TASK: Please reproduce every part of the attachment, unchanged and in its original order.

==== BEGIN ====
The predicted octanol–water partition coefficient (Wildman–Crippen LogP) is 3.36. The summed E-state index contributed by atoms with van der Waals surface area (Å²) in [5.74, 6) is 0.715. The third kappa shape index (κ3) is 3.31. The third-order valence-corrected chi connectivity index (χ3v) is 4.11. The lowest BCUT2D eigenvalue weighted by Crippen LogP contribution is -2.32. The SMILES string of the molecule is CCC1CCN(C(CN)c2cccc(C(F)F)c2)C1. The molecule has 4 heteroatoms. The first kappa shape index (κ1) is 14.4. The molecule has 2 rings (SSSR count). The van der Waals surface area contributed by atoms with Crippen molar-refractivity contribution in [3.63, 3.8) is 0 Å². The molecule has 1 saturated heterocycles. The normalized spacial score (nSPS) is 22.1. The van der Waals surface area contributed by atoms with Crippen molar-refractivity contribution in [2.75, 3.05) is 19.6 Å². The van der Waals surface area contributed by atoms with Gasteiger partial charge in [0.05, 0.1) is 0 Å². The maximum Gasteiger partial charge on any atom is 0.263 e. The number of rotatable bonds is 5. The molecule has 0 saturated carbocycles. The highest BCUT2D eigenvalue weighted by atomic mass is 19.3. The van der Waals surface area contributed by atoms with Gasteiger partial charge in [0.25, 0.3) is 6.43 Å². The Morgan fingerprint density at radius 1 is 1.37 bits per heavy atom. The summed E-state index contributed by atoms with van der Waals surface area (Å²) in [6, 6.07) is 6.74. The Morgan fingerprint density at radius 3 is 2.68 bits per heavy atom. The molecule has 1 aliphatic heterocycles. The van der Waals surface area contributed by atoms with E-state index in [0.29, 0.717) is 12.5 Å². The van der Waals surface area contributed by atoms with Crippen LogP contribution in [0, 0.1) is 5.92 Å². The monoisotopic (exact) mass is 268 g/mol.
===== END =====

The predicted octanol–water partition coefficient (Wildman–Crippen LogP) is 3.36. The summed E-state index contributed by atoms with van der Waals surface area (Å²) in [5.74, 6) is 0.715. The third kappa shape index (κ3) is 3.31. The third-order valence-corrected chi connectivity index (χ3v) is 4.11. The lowest BCUT2D eigenvalue weighted by Crippen LogP contribution is -2.32. The SMILES string of the molecule is CCC1CCN(C(CN)c2cccc(C(F)F)c2)C1. The molecule has 4 heteroatoms. The first kappa shape index (κ1) is 14.4. The molecule has 2 rings (SSSR count). The van der Waals surface area contributed by atoms with Crippen molar-refractivity contribution in [3.63, 3.8) is 0 Å². The molecule has 1 saturated heterocycles. The normalized spacial score (nSPS) is 22.1. The van der Waals surface area contributed by atoms with Crippen molar-refractivity contribution in [2.75, 3.05) is 19.6 Å². The van der Waals surface area contributed by atoms with Gasteiger partial charge in [0.05, 0.1) is 0 Å². The maximum Gasteiger partial charge on any atom is 0.263 e. The number of rotatable bonds is 5. The molecule has 0 saturated carbocycles. The highest BCUT2D eigenvalue weighted by atomic mass is 19.3. The van der Waals surface area contributed by atoms with Gasteiger partial charge in [0.25, 0.3) is 6.43 Å². The Morgan fingerprint density at radius 1 is 1.37 bits per heavy atom. The summed E-state index contributed by atoms with van der Waals surface area (Å²) in [6, 6.07) is 6.74. The Morgan fingerprint density at radius 3 is 2.68 bits per heavy atom. The molecule has 1 aliphatic heterocycles. The van der Waals surface area contributed by atoms with E-state index in [0.29, 0.717) is 12.5 Å². The van der Waals surface area contributed by atoms with Crippen LogP contribution in [0, 0.1) is 5.92 Å². The monoisotopic (exact) mass is 268 g/mol.